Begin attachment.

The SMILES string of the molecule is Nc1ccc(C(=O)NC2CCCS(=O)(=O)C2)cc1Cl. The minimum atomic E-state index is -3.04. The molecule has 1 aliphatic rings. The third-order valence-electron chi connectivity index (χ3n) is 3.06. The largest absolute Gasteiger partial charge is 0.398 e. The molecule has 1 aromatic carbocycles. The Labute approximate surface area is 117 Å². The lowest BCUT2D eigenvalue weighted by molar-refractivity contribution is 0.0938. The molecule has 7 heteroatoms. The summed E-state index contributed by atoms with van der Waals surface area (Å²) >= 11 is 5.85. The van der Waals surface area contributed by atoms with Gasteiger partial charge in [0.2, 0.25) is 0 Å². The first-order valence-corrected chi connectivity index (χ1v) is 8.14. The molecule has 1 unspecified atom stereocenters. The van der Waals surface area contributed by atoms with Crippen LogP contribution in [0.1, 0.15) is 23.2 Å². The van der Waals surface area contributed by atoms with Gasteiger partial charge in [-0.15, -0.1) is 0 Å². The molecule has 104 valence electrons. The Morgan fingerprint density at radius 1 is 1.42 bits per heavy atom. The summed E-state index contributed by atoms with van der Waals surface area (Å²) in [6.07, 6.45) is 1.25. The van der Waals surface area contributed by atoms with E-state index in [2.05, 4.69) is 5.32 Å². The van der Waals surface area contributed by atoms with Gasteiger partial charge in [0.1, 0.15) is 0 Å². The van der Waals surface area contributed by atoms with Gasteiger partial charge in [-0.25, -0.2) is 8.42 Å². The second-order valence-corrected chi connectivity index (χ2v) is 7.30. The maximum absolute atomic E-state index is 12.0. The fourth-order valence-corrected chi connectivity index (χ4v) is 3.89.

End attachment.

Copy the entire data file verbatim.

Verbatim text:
The SMILES string of the molecule is Nc1ccc(C(=O)NC2CCCS(=O)(=O)C2)cc1Cl. The minimum atomic E-state index is -3.04. The molecule has 1 aliphatic rings. The third-order valence-electron chi connectivity index (χ3n) is 3.06. The largest absolute Gasteiger partial charge is 0.398 e. The molecule has 1 aromatic carbocycles. The Labute approximate surface area is 117 Å². The lowest BCUT2D eigenvalue weighted by molar-refractivity contribution is 0.0938. The molecule has 7 heteroatoms. The summed E-state index contributed by atoms with van der Waals surface area (Å²) >= 11 is 5.85. The van der Waals surface area contributed by atoms with Gasteiger partial charge in [0.2, 0.25) is 0 Å². The first-order valence-corrected chi connectivity index (χ1v) is 8.14. The molecule has 1 unspecified atom stereocenters. The van der Waals surface area contributed by atoms with Crippen LogP contribution in [0.1, 0.15) is 23.2 Å². The van der Waals surface area contributed by atoms with Gasteiger partial charge in [-0.15, -0.1) is 0 Å². The molecule has 104 valence electrons. The Morgan fingerprint density at radius 1 is 1.42 bits per heavy atom. The summed E-state index contributed by atoms with van der Waals surface area (Å²) in [6.07, 6.45) is 1.25. The van der Waals surface area contributed by atoms with E-state index in [2.05, 4.69) is 5.32 Å². The van der Waals surface area contributed by atoms with Gasteiger partial charge in [0.1, 0.15) is 0 Å². The van der Waals surface area contributed by atoms with Gasteiger partial charge in [-0.25, -0.2) is 8.42 Å². The second-order valence-corrected chi connectivity index (χ2v) is 7.30. The maximum absolute atomic E-state index is 12.0. The fourth-order valence-corrected chi connectivity index (χ4v) is 3.89.